How long could you go without clean water?
No one can survive without water. Yet, 3 out of 10, or 2.1 billion, people lack access to safe, readily available water at home. 6 in 10, or 4.5 billion, people live without sufficient sanitation facilities. As a result, every year, 361,000 children under 5 die due to diarrhoea. Poor sanitation and contaminated water are also linked to such diseases as cholera, dysentery, hepatitis A, and typhoid.
How does clean water save kids' lives?
A UNICEF pilot water project has changed the lives of Adjara, 12, her family, and her entire community in Burkina Faso
Adjara, 12, the eldest of five children, saw her life change when a finished water point was installed only a few feet away from her house as part of a larger UNICEF pilot project for about 4,000 people living in a remote, desolate region of Burkina Faso.
This pilot project not only brings clean, safe water to the community, but also employment. Three teams — each with four to five community members — have received training in manual drilling.
Fatouma, Adjara’s mother says: “The water tastes so much better now. You just can’t compare it. Because of the water from the old well, my children would get sick too often … You have given us our health back. This is a very special gift.”
After UNICEF dug a new well for his Malawi village, Tamadani, 2, and his family are healthy.
Before UNICEF came to his village in Malawi, Tamadani, 2, his brother John, 8, his sister Kosalata, 12, and their mother Rhoda had to drink unsafe water from shallow wells.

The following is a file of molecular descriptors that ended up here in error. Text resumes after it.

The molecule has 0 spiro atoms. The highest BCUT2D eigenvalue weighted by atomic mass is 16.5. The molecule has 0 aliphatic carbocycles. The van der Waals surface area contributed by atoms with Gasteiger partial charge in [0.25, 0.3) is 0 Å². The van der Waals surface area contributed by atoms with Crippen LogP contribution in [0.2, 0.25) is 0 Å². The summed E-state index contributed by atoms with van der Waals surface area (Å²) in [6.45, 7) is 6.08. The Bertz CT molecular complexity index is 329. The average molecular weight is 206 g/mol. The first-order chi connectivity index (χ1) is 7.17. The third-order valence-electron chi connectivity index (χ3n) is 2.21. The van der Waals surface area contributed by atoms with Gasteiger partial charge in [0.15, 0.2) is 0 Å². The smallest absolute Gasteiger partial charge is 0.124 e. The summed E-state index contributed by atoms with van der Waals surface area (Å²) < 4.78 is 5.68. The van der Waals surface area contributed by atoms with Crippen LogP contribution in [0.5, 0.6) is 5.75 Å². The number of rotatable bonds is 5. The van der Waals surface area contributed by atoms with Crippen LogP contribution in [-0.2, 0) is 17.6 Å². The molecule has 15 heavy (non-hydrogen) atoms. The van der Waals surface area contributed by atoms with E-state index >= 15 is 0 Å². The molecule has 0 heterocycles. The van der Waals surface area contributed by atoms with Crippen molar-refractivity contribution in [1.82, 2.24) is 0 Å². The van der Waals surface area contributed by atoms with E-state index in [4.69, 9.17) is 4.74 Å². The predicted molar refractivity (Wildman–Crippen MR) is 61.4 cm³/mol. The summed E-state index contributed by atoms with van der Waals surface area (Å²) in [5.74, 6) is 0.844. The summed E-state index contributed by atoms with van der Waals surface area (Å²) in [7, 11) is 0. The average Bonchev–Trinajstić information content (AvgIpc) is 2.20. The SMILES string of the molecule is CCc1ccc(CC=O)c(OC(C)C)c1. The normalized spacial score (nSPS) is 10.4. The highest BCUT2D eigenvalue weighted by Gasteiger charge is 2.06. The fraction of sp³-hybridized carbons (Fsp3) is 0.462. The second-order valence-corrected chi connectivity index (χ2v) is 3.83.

As Rhoda explains: “The water was really bad. Sometimes, you could see the germs with your own eyes. We were supposed to add chemicals to clean it, but we were so poor, we couldn’t afford them. People were getting diarrhea, dysentery, and even cholera.”
After UNICEF dug a much deeper well to reach clean water, Tamadani and his family were able to get 100 liters of safe water daily for bathing, cooking, drinking, and washing clothes and dishes. Now, Rhoda says, “People don’t get sick because of the water [anymore].”
Life is much easier for Syrian refugee Esa, 2, and his family with a new UNICEF water tank near their tent.
After fleeing war-torn Syria, Esa, 2, lives in a tent in a refugee camp in Iraq with his mother and three siblings: Noor, 6, Robin, 13, and Ahmad, 13.
Once an hour, Esa’s older siblings had to walk a long way to the camp’s central water tank. They carried water back in plastic containers. Sometimes, families would disagree about how much water each person should get. Occasionally, no water was available in the afternoon. But a new UNICEF-installed water tank, located near their tent and filled every week, changed everything.
Esa’s mother says: “Before we had the tank, I couldn't wash clothes or bed sheets regularly. My children could only wash every three days. Now, they have more clean water to drink and they can wash every two days. I am also able to wash our clothes and sheets more frequently, which helps keep us all healthier."